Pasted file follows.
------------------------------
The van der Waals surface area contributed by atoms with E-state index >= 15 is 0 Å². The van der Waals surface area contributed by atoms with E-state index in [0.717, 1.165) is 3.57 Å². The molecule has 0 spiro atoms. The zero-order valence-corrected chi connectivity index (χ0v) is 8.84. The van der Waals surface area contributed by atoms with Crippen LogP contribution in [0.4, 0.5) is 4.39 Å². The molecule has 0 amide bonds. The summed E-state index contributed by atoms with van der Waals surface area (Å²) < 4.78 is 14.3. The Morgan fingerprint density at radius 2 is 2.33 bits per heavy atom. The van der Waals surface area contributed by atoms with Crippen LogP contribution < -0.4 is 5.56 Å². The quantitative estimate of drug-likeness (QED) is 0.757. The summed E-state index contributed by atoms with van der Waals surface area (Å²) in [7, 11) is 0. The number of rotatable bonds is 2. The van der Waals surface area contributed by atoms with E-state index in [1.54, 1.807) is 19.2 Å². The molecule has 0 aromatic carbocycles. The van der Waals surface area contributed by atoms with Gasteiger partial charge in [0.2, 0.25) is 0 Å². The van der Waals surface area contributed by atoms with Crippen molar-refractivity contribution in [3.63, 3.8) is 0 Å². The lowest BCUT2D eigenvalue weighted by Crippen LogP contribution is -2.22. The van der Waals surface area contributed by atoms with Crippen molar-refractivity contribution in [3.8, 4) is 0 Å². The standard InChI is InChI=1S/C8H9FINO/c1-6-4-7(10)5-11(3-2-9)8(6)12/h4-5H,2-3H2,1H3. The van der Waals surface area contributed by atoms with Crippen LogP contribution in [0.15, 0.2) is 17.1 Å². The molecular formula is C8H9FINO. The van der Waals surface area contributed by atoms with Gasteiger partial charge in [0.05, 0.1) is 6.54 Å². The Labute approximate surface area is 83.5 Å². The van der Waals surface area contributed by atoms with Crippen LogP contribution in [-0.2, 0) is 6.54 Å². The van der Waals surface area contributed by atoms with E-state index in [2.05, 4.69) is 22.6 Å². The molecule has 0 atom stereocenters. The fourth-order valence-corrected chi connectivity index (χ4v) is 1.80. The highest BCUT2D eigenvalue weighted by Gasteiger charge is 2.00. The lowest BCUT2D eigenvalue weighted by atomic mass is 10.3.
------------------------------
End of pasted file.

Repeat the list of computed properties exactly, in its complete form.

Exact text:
The van der Waals surface area contributed by atoms with E-state index >= 15 is 0 Å². The van der Waals surface area contributed by atoms with E-state index in [0.717, 1.165) is 3.57 Å². The molecule has 0 spiro atoms. The zero-order valence-corrected chi connectivity index (χ0v) is 8.84. The van der Waals surface area contributed by atoms with Crippen LogP contribution in [0.4, 0.5) is 4.39 Å². The molecule has 0 amide bonds. The summed E-state index contributed by atoms with van der Waals surface area (Å²) < 4.78 is 14.3. The Morgan fingerprint density at radius 2 is 2.33 bits per heavy atom. The van der Waals surface area contributed by atoms with Crippen LogP contribution < -0.4 is 5.56 Å². The quantitative estimate of drug-likeness (QED) is 0.757. The summed E-state index contributed by atoms with van der Waals surface area (Å²) in [7, 11) is 0. The number of rotatable bonds is 2. The van der Waals surface area contributed by atoms with E-state index in [1.54, 1.807) is 19.2 Å². The molecule has 0 aromatic carbocycles. The van der Waals surface area contributed by atoms with Gasteiger partial charge in [0.2, 0.25) is 0 Å². The van der Waals surface area contributed by atoms with Crippen molar-refractivity contribution in [3.63, 3.8) is 0 Å². The lowest BCUT2D eigenvalue weighted by Crippen LogP contribution is -2.22. The van der Waals surface area contributed by atoms with Crippen molar-refractivity contribution in [3.8, 4) is 0 Å². The standard InChI is InChI=1S/C8H9FINO/c1-6-4-7(10)5-11(3-2-9)8(6)12/h4-5H,2-3H2,1H3. The van der Waals surface area contributed by atoms with Crippen LogP contribution in [0.15, 0.2) is 17.1 Å². The molecular formula is C8H9FINO. The van der Waals surface area contributed by atoms with Gasteiger partial charge in [0.05, 0.1) is 6.54 Å². The Labute approximate surface area is 83.5 Å². The van der Waals surface area contributed by atoms with Crippen LogP contribution in [-0.2, 0) is 6.54 Å². The van der Waals surface area contributed by atoms with E-state index in [2.05, 4.69) is 22.6 Å². The molecule has 0 atom stereocenters. The fourth-order valence-corrected chi connectivity index (χ4v) is 1.80. The highest BCUT2D eigenvalue weighted by Gasteiger charge is 2.00. The lowest BCUT2D eigenvalue weighted by atomic mass is 10.3.